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The Importance of Asian Representation in Hollywood

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The Importance of Asian Representation in Hollywood

Lydia Zhou, Staff Writer

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With the release of successful blockbusters like Crazy Rich Asians and To All the Boys I’ve Loved Before, the creators talk about the importance of Asian representation in Hollywood and the pressure that comes with it. Months before Crazy Rich Asians premiered, the film was already celebrated for being a rare Hollywood studio film in which the main actors are from Asian descent. Adapted from Kevin Kwan’s best selling book, the glitzy romantic comedy stars are Constance Wu, Henry Golding, Awkwafina and Michelle Yeoh. Director Jon M. Chu has said his goal is for Crazy Rich Asians to not just be a landmark film, but to start a movement for greater Asian representation in Hollywood.

The History of Asian American Hollywood

Hollywood movies have had a rocky history when it comes it the portrayal of Asian Americans. From the early “yellow-face” roles to the now, still recent whitewashing. But there has also been much to admire, including setbacks and milestones. In 1918, the first-ever Asian American Actor was brought to light during the silent film era. Sessue Hayakawa gained enough fortune to create his own studio, Haworth Pictures Corp., because he was frustrated over the lack of Hollywood’s offensive and inaccurate depictions of Asian Americans. He produced over 20 films, becoming one of the highest paid actors of all time. In 1957, he received an Oscar for his role in The Bridge on the River Kwai. Anna May Wong was a silent film star in the 1920s who she also found herself limited to only stereotypical Asian American roles. When Pearl Buck’s novel adaptation of The Good Earth was released, she made public her desire to be in this film as this was a rare opportunity for her to play a Chinese character. Unfortunately, she lost the role to a white actress, named Luise Rainer. Luise Rainer later won an Oscar for that role. This decade also brought us the yellow-face characters Fu, Manchu, and Charlie Chan, which were stereotypical roles played by white actors and were products of western imagination. In 1961, Flower Drum Song became the first Hollywood movie musical featuring Asian American leads. In recent years, the musical is greatly appreciated and embraced, in part because 57 years later, we have still never seen Asian Americans singing and dancing on this grand stage of Hollywood.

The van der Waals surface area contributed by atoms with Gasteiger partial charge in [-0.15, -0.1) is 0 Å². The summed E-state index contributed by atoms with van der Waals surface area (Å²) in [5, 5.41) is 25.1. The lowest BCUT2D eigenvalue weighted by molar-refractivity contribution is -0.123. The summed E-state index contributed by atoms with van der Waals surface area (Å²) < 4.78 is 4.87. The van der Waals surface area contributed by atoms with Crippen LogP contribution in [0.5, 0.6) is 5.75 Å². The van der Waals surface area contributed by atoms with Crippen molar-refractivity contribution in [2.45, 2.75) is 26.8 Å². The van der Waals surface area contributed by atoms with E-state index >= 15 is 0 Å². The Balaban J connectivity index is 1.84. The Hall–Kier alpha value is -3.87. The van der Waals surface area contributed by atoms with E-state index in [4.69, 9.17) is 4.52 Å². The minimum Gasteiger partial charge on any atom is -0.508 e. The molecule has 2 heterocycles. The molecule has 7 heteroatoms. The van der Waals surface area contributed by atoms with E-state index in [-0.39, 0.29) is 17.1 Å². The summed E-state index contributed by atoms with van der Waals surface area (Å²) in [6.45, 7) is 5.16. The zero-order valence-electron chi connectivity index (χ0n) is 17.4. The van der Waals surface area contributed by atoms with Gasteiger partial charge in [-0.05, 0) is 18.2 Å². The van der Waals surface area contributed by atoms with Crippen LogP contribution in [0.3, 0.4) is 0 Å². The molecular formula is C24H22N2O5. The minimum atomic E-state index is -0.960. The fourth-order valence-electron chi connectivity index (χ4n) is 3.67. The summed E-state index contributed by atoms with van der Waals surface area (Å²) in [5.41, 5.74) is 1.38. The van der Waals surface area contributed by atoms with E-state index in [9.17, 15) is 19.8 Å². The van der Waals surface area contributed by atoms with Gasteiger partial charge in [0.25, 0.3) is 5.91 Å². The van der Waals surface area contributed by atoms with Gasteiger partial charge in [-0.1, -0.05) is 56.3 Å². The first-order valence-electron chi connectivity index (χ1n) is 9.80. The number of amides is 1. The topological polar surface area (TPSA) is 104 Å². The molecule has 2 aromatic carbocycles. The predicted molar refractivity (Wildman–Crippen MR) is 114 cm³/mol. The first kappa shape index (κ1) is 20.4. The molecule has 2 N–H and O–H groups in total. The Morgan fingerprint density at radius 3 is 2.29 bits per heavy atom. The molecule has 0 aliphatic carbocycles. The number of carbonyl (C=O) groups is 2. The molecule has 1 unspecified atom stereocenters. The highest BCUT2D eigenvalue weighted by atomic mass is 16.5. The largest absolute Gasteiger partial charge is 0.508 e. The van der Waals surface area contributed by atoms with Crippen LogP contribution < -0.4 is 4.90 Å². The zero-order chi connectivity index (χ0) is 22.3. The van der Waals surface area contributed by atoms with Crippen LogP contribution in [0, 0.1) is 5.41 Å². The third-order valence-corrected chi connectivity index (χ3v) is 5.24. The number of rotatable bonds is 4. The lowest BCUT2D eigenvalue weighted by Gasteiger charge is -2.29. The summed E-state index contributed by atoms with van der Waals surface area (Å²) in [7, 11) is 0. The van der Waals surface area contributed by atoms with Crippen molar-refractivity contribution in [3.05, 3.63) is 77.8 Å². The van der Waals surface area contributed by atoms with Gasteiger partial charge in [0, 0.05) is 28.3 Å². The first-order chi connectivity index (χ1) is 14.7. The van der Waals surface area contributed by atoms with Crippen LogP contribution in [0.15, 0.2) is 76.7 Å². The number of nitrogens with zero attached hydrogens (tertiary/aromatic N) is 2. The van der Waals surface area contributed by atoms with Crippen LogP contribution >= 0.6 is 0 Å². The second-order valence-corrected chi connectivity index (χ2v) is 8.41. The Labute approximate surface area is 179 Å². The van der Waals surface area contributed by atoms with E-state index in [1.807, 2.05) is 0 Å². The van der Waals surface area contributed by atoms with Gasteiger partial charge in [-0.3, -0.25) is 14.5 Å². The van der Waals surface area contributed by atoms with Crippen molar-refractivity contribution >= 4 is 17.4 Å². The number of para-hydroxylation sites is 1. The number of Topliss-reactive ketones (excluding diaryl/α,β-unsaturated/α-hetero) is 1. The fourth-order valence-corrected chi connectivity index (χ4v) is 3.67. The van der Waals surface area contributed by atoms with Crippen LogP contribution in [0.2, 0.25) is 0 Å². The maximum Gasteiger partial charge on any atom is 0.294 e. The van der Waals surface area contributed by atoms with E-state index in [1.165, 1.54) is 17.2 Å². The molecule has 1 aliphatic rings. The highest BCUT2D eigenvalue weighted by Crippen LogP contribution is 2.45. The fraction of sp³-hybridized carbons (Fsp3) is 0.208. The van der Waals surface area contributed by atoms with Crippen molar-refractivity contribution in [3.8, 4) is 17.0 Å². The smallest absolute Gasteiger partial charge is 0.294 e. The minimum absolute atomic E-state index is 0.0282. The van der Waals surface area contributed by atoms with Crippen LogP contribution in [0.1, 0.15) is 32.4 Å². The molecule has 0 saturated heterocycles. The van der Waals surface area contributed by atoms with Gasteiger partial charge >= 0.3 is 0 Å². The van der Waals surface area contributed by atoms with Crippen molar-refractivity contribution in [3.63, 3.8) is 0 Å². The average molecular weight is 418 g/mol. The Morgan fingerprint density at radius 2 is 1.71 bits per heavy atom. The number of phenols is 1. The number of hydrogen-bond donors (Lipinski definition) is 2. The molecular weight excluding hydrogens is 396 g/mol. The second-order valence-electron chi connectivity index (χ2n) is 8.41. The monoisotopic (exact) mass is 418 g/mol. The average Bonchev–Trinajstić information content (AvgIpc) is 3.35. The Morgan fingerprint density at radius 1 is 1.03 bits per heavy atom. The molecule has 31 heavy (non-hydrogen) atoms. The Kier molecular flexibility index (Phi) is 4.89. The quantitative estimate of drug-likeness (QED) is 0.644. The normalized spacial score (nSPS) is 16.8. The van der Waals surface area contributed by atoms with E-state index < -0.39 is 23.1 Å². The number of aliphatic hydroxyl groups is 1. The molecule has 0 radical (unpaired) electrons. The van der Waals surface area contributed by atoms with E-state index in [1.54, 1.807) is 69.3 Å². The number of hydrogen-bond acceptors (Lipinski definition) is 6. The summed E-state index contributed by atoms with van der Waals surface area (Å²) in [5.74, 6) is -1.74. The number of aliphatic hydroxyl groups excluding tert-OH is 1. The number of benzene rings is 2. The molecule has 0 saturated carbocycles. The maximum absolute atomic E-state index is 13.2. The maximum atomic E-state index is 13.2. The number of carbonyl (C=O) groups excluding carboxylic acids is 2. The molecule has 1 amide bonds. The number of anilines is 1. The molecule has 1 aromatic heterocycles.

After starring as Kato in the TV series “The Green Hornet,” Bruce Lee, a Hong Kong American actor struggled to find leading roles in Hollywood. He eventually left for Hong Kong, where he filmed three hit movies, before getting the attention of Warner Bros., which offered him the lead in Enter the Dragon. Sadly, Lee died six days before the film was released, just as his career in the United States was about to take off and flourish. With that said, not only has Lee become a global legend, but he set the stage for martial arts stars such as Jackie Chan and Jet Li. By 1993, Director Wayne Wang had gained some recognition with 1982’s Chan Is Missing, which is considered the first independent film directed by an Asian American to resonate outside of the Asian American community. But The Joy Luck Club, based on the book by Amy Tan, was his first mainstream Hollywood film and became a commercial and critical success.

Director Ang Lee’s comedy The Wedding Banquet became the most profitable film, earning $23.6 million from a budget of $1 million. He would later make history as the first non-white filmmaker to win an Oscar for best director, for 2005’s Brokeback Mountain, and he’d nab a second one for 2012’s Life of Pi. His 2000 martial arts film Crouching Tiger Hidden Dragon is still the highest grossing foreign-language film in America. The Chinese legend of Hua Mulan is about an aging warrior’s daughter who disguises herself as a man to take her father’s place in battle. For its adaptation, Disney hired a Chinese American writer, Rita Hsia and hired mostly Asian Americans for the voices, including Ming-Na Wen, B.D. Wong, James Hong, Pat Morita, and George Takei. Disney would later score more hits with Asian American and Pacific Islander stories, such as Lilo and Stitch, Big Hero 6, and Moana. A live-action adaptation of Mulan is in the works for 2020. In 1999, M. Night Shyamalan directed a phenomenal movie called The Sixth Sense. The line “I see dead people,” is one of the most famous movie lines ever in our generation. In 2017, Asian American activists have been speaking out against Hollywood whitewashing for years, Short Circuit 2, 21Aloha Dragonball: Evolution, Dr. Strange,  the list goes on. But in 2018, the controversy around Scarlett Johansson’s casting as Major Motoko Kusanagi in the film adaptation of the Japanese manga Ghost in the Shell seemed like the first time Hollywood listened. Paramount executive Kyle Davies admitted that the whitewashing criticism was bad for business.

Asian representation in Hollywood has evolved much more over these past few years, both for good and bad, especially since the recent blockbusters have led audiences to become more open to it. The importance of representation in Hollywood should be talked about and praised for all ethnicities and races and, with the uprise of Asian Americans, doors will definitely be open to new opportunities in the future.

 

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The Importance of Asian Representation in Hollywood